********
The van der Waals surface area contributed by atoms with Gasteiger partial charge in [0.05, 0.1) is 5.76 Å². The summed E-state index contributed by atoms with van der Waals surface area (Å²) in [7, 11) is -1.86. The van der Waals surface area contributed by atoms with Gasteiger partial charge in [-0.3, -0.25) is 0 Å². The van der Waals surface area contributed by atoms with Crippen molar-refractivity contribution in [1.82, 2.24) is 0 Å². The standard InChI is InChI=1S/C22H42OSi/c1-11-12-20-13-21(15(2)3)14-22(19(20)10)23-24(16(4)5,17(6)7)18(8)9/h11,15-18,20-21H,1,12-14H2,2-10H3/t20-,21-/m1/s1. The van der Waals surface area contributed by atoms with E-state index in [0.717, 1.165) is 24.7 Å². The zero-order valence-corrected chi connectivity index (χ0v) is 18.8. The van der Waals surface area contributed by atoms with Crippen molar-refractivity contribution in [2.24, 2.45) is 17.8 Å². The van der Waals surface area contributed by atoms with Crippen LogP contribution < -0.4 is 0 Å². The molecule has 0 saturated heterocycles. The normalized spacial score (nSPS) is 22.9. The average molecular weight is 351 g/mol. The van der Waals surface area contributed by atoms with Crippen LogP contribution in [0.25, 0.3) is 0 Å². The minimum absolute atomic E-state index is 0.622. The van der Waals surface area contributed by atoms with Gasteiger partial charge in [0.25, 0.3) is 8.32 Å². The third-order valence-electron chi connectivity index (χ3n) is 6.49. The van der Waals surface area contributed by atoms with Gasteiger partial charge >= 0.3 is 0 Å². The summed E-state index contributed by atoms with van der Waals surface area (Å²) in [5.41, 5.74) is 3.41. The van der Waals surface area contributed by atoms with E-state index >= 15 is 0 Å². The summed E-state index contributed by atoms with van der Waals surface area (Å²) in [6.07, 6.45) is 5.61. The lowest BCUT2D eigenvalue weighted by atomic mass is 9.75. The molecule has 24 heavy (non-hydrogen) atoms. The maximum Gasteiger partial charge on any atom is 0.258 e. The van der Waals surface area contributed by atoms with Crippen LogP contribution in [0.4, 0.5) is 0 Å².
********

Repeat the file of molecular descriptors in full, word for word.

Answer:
The van der Waals surface area contributed by atoms with Gasteiger partial charge in [0.05, 0.1) is 5.76 Å². The summed E-state index contributed by atoms with van der Waals surface area (Å²) in [7, 11) is -1.86. The van der Waals surface area contributed by atoms with Gasteiger partial charge in [-0.3, -0.25) is 0 Å². The van der Waals surface area contributed by atoms with Crippen molar-refractivity contribution in [1.82, 2.24) is 0 Å². The standard InChI is InChI=1S/C22H42OSi/c1-11-12-20-13-21(15(2)3)14-22(19(20)10)23-24(16(4)5,17(6)7)18(8)9/h11,15-18,20-21H,1,12-14H2,2-10H3/t20-,21-/m1/s1. The van der Waals surface area contributed by atoms with E-state index in [0.717, 1.165) is 24.7 Å². The zero-order valence-corrected chi connectivity index (χ0v) is 18.8. The van der Waals surface area contributed by atoms with Crippen molar-refractivity contribution in [2.24, 2.45) is 17.8 Å². The van der Waals surface area contributed by atoms with Crippen LogP contribution < -0.4 is 0 Å². The molecule has 0 saturated heterocycles. The normalized spacial score (nSPS) is 22.9. The average molecular weight is 351 g/mol. The van der Waals surface area contributed by atoms with Crippen LogP contribution in [0.25, 0.3) is 0 Å². The minimum absolute atomic E-state index is 0.622. The van der Waals surface area contributed by atoms with Gasteiger partial charge in [0.25, 0.3) is 8.32 Å². The third-order valence-electron chi connectivity index (χ3n) is 6.49. The van der Waals surface area contributed by atoms with Gasteiger partial charge >= 0.3 is 0 Å². The summed E-state index contributed by atoms with van der Waals surface area (Å²) in [5.41, 5.74) is 3.41. The van der Waals surface area contributed by atoms with E-state index >= 15 is 0 Å². The summed E-state index contributed by atoms with van der Waals surface area (Å²) in [6.07, 6.45) is 5.61. The lowest BCUT2D eigenvalue weighted by atomic mass is 9.75. The molecule has 24 heavy (non-hydrogen) atoms. The maximum Gasteiger partial charge on any atom is 0.258 e. The van der Waals surface area contributed by atoms with Crippen LogP contribution in [0.4, 0.5) is 0 Å².